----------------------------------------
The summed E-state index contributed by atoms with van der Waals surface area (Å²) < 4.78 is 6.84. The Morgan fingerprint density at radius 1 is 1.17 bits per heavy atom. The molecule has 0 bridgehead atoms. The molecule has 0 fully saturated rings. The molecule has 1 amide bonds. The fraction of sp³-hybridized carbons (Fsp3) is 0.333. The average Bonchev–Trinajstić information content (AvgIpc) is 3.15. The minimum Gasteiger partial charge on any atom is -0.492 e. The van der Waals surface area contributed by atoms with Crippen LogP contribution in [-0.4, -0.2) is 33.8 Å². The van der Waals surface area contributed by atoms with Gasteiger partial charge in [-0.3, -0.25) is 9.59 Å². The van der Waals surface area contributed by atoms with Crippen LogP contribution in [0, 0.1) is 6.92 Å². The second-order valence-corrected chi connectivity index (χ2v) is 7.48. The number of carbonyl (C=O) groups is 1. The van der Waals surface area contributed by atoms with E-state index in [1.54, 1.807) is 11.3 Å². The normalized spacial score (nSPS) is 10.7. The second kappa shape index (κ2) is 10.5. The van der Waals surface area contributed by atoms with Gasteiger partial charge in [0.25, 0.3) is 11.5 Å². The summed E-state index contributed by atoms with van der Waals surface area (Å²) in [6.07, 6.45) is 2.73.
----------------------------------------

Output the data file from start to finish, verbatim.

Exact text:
The summed E-state index contributed by atoms with van der Waals surface area (Å²) < 4.78 is 6.84. The Morgan fingerprint density at radius 1 is 1.17 bits per heavy atom. The molecule has 0 bridgehead atoms. The molecule has 0 fully saturated rings. The molecule has 1 amide bonds. The fraction of sp³-hybridized carbons (Fsp3) is 0.333. The average Bonchev–Trinajstić information content (AvgIpc) is 3.15. The minimum Gasteiger partial charge on any atom is -0.492 e. The van der Waals surface area contributed by atoms with Crippen LogP contribution in [-0.4, -0.2) is 33.8 Å². The van der Waals surface area contributed by atoms with Gasteiger partial charge in [-0.3, -0.25) is 9.59 Å². The van der Waals surface area contributed by atoms with Crippen LogP contribution in [0, 0.1) is 6.92 Å². The second-order valence-corrected chi connectivity index (χ2v) is 7.48. The number of carbonyl (C=O) groups is 1. The van der Waals surface area contributed by atoms with E-state index in [1.54, 1.807) is 11.3 Å². The normalized spacial score (nSPS) is 10.7. The second kappa shape index (κ2) is 10.5. The van der Waals surface area contributed by atoms with Gasteiger partial charge in [0.25, 0.3) is 11.5 Å². The summed E-state index contributed by atoms with van der Waals surface area (Å²) in [6.07, 6.45) is 2.73.